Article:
Blocked

I’m not sure there will be a post this week… I mean, outside of this detailed mess explaining why there won’t be a post this week.

This isn’t because there isn’t anything to write about. Quite the opposite, actually; There’s so much and most of it hasn’t been processed in my own head. I’ve spent more time than I could tell you starting and starting over and starting over again and again. If it were an old movie, there would be a wastecan in the corner overflowing with crumpled papers thrown across the room to illustrate frustration and defeat.

I’m not too frustrated and not at all defeated, though. This is all part of the experience, and one I kind of like. Sure, it’s cool to post and to see who reads or watches and if you liked it or if you didn’t, if it forced questions and examination, sparked a train of thought to move through previously untouched areas. The birth of our work, when it’s finished and available for…whatever it will be…is fun and exciting. When I wrote my book, I loved holding it, sharing it with you and giving it space to breathe.

But that wasn’t the best part. The best part was the planning, outlining, thinking, meditating, agonizing; the best part was actually writing. The best part was the creation itself.

If our only joy is in the product… Well, the product is only such a small part of the work. And then what? What if no one “likes” our posts? What if no one reads them? What if I still have boxes of books left over? If I write and no one is there to read it, what was the point at all? What is success? How much is enough? Does everyone have to think it’s awesome (and the obvious implication is that then everyone thinks I am awesome) or be moved or have some sort of reaction? If we give a gift and there’s no “thank you” or acknowledgment at all, then what? Is the gift wasted? Meaningless?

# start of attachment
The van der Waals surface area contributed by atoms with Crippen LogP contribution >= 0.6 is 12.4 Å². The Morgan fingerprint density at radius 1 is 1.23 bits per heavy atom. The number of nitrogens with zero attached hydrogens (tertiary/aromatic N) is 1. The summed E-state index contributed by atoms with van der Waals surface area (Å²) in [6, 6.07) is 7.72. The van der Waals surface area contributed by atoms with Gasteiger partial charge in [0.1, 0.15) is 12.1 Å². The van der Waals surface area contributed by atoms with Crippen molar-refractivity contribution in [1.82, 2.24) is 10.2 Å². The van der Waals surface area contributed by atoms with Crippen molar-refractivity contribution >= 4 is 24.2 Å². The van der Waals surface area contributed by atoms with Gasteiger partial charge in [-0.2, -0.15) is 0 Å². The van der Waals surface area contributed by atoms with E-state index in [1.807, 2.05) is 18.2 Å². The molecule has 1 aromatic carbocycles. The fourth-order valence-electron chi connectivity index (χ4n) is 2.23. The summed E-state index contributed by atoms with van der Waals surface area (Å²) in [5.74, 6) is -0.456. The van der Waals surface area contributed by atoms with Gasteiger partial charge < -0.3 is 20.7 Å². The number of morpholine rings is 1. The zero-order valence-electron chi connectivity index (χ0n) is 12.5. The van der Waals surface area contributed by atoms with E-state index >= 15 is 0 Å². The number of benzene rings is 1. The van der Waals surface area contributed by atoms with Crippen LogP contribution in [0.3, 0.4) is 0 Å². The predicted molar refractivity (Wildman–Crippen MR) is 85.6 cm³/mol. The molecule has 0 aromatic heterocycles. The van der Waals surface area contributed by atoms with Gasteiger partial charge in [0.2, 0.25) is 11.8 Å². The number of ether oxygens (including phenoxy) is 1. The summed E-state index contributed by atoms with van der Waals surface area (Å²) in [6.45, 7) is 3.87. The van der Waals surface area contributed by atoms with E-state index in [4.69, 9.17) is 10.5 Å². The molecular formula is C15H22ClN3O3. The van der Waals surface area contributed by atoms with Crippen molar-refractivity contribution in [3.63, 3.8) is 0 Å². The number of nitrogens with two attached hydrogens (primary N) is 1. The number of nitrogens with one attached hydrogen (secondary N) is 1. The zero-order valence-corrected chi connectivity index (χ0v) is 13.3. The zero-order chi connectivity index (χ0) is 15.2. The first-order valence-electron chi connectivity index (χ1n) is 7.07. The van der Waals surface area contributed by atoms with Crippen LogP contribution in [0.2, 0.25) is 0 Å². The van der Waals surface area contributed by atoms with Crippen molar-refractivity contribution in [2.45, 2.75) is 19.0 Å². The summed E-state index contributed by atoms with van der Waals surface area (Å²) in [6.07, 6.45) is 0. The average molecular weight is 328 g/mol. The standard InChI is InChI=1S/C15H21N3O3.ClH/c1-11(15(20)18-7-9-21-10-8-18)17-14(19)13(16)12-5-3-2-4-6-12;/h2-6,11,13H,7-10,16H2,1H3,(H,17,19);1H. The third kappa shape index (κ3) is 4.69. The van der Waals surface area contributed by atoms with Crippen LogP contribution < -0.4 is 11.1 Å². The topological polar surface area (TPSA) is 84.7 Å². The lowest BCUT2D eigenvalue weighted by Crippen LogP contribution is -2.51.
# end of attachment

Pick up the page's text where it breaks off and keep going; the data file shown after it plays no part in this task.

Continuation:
It’s like an iceberg – the product is only the very tippy top. The hours and hours and sweat and tears and heartache are the rest.

If you coach a team, there’s all of the many hours of practice, building relationships with while teaching the players. The games are such a small part, they can seem almost irrelevant. Yet it’s too often the only tool we use to evaluate a season.

I have lots to say and no idea how to say it. This chaos will separate, crystallize, (it always does), and come to you in the next several weeks. For today, I’m sitting in it, watching it swirl and listening to the clanging noise that signifies something valuable.

I’m just not sure what it is yet.

But there is the truth that is in this room, standing by the window begging to be noticed. It’s the chaos, asking us to engage, inviting us to wrestle and stretch the boundaries of who and what we are, that is the purpose. If we miss the moments of the journey, focusing only on the product, we’ve completely missed the lesson. Our output will be largely superficial and hollow, never having been lived in or allowed to transform us. We trade the process for the end, and when we do that, the end is never going to be enough (there are never enough likes or shares or views or zeroes on a paycheck), we are never going to be enough, the noise will never stop and we will never rest.